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Tulsa: Delaying Justice Isn’t Justice

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There is something so nefarious about waiting for someone to die when money is involved, whether that is standing to gain money or standing not to lose it. Still, either way, the lawmakers of Tulsa, Oklahoma, think they can wash the blood off their hands by simply using the dirt that will cover the graves of three elderly Black trauma survivors. 

Tulsa was not just a city. It was a hub. A bastion. A haven of Black excellence.

The originating details are murky, but the damage was crystal clear. What started with the yell of a young white woman, ended with the death of an entire Black town, most specifically the Greenwood section of the city, affectionately known as “Black Wall Street.” Homes, businesses, and families were irrevocably destroyed in the 1921 fire. Now, 101 years later, the three surviving victims of the decimation of Black Wall Street are awaiting reparations that the lawmakers in Tulsa seem to hope will never happen. 

In May, six of the descendants were dismissed as plaintiffs, even though they were clearly affected. According to Bloomberg, “in court filings, Tulsa argues that the survivors can’t make any claims to ongoing racial disparities stemming from the massacre per a prior ruling from the judge, and also that state laws exempt the city from liability for what happened in the 1921 riots.” It continues by stating Black Tulsa households have just six cents for every dollar of wealth held by white Tulsa households, according to a 2021 Senate Joint Economic Committee report. In the 1960s, an “urban renewal” program and the construction of several highways did further damage to Greenwood.”

The three surviving residents of Greenwood are Hughes Van Ellis, 101, Viola Fletcher, 108 and 107-year-old Lessie Benningfield. They are the plaintiffs in a case against the state of Oklahoma and other municipalities. Two of the survivors, Ellis and Fletcher, are siblings, but all three relate when it comes to the continued trauma and the damage the riots have had on them throughout their lifetimes; witnessing a mass murder at a young age can do that to a person. It was not simply the trauma of seeing their lives go up in flames as young children, but the life that was difficult to craft afterward with no resources. While $30 million were collected for the event’s remembrance, none of the money went to the survivors or their descendants, and now it seems that the state of Oklahoma is dragging its feet, waiting for them to die.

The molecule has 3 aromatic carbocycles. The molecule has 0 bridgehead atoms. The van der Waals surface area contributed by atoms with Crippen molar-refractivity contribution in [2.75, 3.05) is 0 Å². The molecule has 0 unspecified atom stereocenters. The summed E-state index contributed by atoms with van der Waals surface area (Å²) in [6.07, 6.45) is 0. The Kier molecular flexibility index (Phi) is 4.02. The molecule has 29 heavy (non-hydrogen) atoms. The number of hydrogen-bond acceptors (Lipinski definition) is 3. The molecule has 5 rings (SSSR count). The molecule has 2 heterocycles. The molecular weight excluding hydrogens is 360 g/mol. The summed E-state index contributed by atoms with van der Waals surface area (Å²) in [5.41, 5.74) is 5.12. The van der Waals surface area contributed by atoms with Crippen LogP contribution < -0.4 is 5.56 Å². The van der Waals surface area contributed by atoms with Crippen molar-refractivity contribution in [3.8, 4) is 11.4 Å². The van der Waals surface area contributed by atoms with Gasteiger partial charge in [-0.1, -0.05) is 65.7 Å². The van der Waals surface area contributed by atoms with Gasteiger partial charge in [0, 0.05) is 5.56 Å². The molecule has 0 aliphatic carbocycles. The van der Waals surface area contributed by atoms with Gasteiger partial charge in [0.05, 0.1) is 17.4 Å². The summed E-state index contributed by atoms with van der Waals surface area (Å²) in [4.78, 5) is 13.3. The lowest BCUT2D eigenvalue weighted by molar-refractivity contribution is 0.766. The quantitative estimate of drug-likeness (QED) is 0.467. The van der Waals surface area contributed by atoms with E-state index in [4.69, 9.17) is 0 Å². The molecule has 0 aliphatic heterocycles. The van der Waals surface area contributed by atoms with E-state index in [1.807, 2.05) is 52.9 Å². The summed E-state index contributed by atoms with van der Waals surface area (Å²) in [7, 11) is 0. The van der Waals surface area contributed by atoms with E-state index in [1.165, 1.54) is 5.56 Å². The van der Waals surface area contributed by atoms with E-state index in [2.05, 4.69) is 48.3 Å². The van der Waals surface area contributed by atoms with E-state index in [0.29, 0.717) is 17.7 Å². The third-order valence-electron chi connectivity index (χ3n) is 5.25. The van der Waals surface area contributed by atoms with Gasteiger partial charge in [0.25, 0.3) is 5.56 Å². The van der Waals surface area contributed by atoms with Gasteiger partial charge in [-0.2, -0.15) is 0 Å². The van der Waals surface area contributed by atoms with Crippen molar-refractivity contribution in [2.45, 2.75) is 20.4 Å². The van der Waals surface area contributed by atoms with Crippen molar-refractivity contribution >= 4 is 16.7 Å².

There is no real beauty to this story other than resilience, even though they were children when the massacre happened. The Greenwood neighborhood of Tulsa was a thriving well-to-do community that is no more. 

The fire wasn’t meant to warm the residents of Greenwood. The fire was meant to destroy. As many as 300 people died and approximately 10,000 were left unhoused, many seeking refuge in a camp. The financial damage equaled to about $34 million today. Money cannot bring loved ones back, but it can bring validation and atonement. It can bring acknowledgment. It can bring a new future for descendants. Instead, responsible parties would rather sit and wait until three centenarians die. There is a reason these people are still alive-because the past is not something you can just bury.

They are not just suing the city but also the state of Oklahoma, the Oklahoma National Guard, the local chamber of commerce, among others, all under Oklahoma’s public nuisance statute, whom they claim all were in collusion to facilitate the massacre and the continued trauma afterward. 

Part of the issue with the massacre is that there has been nothing done to rebuild or correct, for those still alive as well as their descendants. For example, a hospital was burned down and nothing was done to repair or rebuild it, further impacting the health of the descendants of Tulsa. In August, six descendants of the massacre were removed from the case, but Fletcher, Ellis and Benningfield remained. 

There is something about removing the descendants as plaintiffs that seems insidious; we understand the value of generational wealth, but generational trauma is not applicable. We live in a country that screams, “justice for all,” but is waiting for three little old people to die just so they do not have to make proper atonement. The end of their lives is not a substitute for an apology. 

There is no harm reduction in a casket; delaying justice isn’t justice. 

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